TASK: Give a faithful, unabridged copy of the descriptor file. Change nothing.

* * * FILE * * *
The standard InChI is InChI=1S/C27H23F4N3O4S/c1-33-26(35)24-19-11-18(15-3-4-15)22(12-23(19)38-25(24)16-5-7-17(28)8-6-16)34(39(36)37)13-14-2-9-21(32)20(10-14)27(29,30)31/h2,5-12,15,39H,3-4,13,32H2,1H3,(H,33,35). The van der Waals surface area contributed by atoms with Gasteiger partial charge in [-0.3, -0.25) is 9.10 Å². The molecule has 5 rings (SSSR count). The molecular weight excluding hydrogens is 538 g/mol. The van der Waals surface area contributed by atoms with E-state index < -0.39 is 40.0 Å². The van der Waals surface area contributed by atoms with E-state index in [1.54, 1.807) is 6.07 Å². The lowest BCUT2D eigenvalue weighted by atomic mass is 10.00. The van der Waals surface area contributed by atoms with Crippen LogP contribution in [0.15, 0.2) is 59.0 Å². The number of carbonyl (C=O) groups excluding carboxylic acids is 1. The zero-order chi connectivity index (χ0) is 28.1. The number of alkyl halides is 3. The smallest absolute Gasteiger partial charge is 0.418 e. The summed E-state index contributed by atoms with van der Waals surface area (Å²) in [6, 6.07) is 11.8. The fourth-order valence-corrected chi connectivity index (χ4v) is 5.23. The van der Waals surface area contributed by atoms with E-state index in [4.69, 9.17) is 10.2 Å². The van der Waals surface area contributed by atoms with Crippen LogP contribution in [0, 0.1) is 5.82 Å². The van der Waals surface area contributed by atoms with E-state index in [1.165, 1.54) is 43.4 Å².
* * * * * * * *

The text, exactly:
The standard InChI is InChI=1S/C27H23F4N3O4S/c1-33-26(35)24-19-11-18(15-3-4-15)22(12-23(19)38-25(24)16-5-7-17(28)8-6-16)34(39(36)37)13-14-2-9-21(32)20(10-14)27(29,30)31/h2,5-12,15,39H,3-4,13,32H2,1H3,(H,33,35). The van der Waals surface area contributed by atoms with Gasteiger partial charge in [-0.3, -0.25) is 9.10 Å². The molecule has 5 rings (SSSR count). The molecular weight excluding hydrogens is 538 g/mol. The van der Waals surface area contributed by atoms with E-state index < -0.39 is 40.0 Å². The van der Waals surface area contributed by atoms with E-state index in [1.54, 1.807) is 6.07 Å². The lowest BCUT2D eigenvalue weighted by atomic mass is 10.00. The van der Waals surface area contributed by atoms with Crippen LogP contribution in [0.15, 0.2) is 59.0 Å². The number of carbonyl (C=O) groups excluding carboxylic acids is 1. The zero-order chi connectivity index (χ0) is 28.1. The number of alkyl halides is 3. The smallest absolute Gasteiger partial charge is 0.418 e. The summed E-state index contributed by atoms with van der Waals surface area (Å²) in [6, 6.07) is 11.8. The fourth-order valence-corrected chi connectivity index (χ4v) is 5.23. The van der Waals surface area contributed by atoms with E-state index in [4.69, 9.17) is 10.2 Å². The van der Waals surface area contributed by atoms with Crippen LogP contribution in [0, 0.1) is 5.82 Å². The van der Waals surface area contributed by atoms with E-state index in [1.165, 1.54) is 43.4 Å².